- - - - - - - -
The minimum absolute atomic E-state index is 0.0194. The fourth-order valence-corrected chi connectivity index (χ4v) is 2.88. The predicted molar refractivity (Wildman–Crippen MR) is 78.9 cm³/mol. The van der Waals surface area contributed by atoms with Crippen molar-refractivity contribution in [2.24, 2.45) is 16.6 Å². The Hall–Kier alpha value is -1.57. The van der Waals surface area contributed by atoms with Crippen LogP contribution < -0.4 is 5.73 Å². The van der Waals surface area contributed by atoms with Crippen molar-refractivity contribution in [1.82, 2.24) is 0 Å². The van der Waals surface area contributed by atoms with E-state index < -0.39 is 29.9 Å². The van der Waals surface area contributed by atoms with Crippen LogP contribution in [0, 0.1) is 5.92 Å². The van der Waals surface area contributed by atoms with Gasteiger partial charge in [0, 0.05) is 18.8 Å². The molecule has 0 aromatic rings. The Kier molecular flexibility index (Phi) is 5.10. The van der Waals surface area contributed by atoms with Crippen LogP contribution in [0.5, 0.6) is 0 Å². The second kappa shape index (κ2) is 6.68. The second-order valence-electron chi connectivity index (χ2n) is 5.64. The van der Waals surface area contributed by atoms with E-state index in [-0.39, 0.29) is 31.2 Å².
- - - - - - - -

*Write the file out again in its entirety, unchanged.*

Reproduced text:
The minimum absolute atomic E-state index is 0.0194. The fourth-order valence-corrected chi connectivity index (χ4v) is 2.88. The predicted molar refractivity (Wildman–Crippen MR) is 78.9 cm³/mol. The van der Waals surface area contributed by atoms with Crippen molar-refractivity contribution in [2.24, 2.45) is 16.6 Å². The Hall–Kier alpha value is -1.57. The van der Waals surface area contributed by atoms with Crippen LogP contribution < -0.4 is 5.73 Å². The van der Waals surface area contributed by atoms with Crippen molar-refractivity contribution in [1.82, 2.24) is 0 Å². The van der Waals surface area contributed by atoms with E-state index < -0.39 is 29.9 Å². The van der Waals surface area contributed by atoms with Crippen LogP contribution in [0, 0.1) is 5.92 Å². The van der Waals surface area contributed by atoms with Gasteiger partial charge in [0, 0.05) is 18.8 Å². The molecule has 0 aromatic rings. The Kier molecular flexibility index (Phi) is 5.10. The van der Waals surface area contributed by atoms with Crippen LogP contribution in [0.5, 0.6) is 0 Å². The second kappa shape index (κ2) is 6.68. The second-order valence-electron chi connectivity index (χ2n) is 5.64. The van der Waals surface area contributed by atoms with E-state index in [-0.39, 0.29) is 31.2 Å².